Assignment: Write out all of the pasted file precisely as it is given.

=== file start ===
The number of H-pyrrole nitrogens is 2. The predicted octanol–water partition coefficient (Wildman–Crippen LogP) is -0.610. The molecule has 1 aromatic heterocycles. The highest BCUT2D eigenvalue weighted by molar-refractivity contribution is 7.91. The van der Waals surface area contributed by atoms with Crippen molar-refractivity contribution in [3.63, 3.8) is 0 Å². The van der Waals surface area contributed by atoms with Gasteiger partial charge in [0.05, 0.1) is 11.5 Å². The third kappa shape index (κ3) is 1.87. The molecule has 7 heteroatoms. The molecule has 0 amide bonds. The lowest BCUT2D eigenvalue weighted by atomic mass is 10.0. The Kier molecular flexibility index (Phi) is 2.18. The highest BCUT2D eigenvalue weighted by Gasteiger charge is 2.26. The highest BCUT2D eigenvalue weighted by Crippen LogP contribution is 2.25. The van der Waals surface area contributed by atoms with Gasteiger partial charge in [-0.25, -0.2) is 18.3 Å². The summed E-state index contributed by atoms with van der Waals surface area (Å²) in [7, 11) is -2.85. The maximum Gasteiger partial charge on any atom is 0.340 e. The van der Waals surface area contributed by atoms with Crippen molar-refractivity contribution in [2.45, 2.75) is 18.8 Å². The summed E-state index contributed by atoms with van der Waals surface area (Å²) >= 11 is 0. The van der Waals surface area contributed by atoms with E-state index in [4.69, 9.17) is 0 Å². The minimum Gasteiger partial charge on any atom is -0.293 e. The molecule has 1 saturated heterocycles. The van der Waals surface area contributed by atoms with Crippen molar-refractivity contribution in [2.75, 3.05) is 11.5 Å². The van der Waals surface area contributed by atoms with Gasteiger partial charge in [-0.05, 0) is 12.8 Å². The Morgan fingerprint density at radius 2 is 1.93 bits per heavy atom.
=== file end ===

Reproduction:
The number of H-pyrrole nitrogens is 2. The predicted octanol–water partition coefficient (Wildman–Crippen LogP) is -0.610. The molecule has 1 aromatic heterocycles. The highest BCUT2D eigenvalue weighted by molar-refractivity contribution is 7.91. The van der Waals surface area contributed by atoms with Crippen molar-refractivity contribution in [3.63, 3.8) is 0 Å². The van der Waals surface area contributed by atoms with Gasteiger partial charge in [0.05, 0.1) is 11.5 Å². The third kappa shape index (κ3) is 1.87. The molecule has 7 heteroatoms. The molecule has 0 amide bonds. The lowest BCUT2D eigenvalue weighted by atomic mass is 10.0. The Kier molecular flexibility index (Phi) is 2.18. The highest BCUT2D eigenvalue weighted by Gasteiger charge is 2.26. The highest BCUT2D eigenvalue weighted by Crippen LogP contribution is 2.25. The van der Waals surface area contributed by atoms with Gasteiger partial charge in [-0.25, -0.2) is 18.3 Å². The summed E-state index contributed by atoms with van der Waals surface area (Å²) in [7, 11) is -2.85. The maximum Gasteiger partial charge on any atom is 0.340 e. The van der Waals surface area contributed by atoms with Crippen molar-refractivity contribution in [2.45, 2.75) is 18.8 Å². The summed E-state index contributed by atoms with van der Waals surface area (Å²) >= 11 is 0. The van der Waals surface area contributed by atoms with E-state index in [4.69, 9.17) is 0 Å². The minimum Gasteiger partial charge on any atom is -0.293 e. The molecule has 1 saturated heterocycles. The van der Waals surface area contributed by atoms with Crippen molar-refractivity contribution in [2.75, 3.05) is 11.5 Å². The van der Waals surface area contributed by atoms with Gasteiger partial charge in [-0.05, 0) is 12.8 Å². The Morgan fingerprint density at radius 2 is 1.93 bits per heavy atom.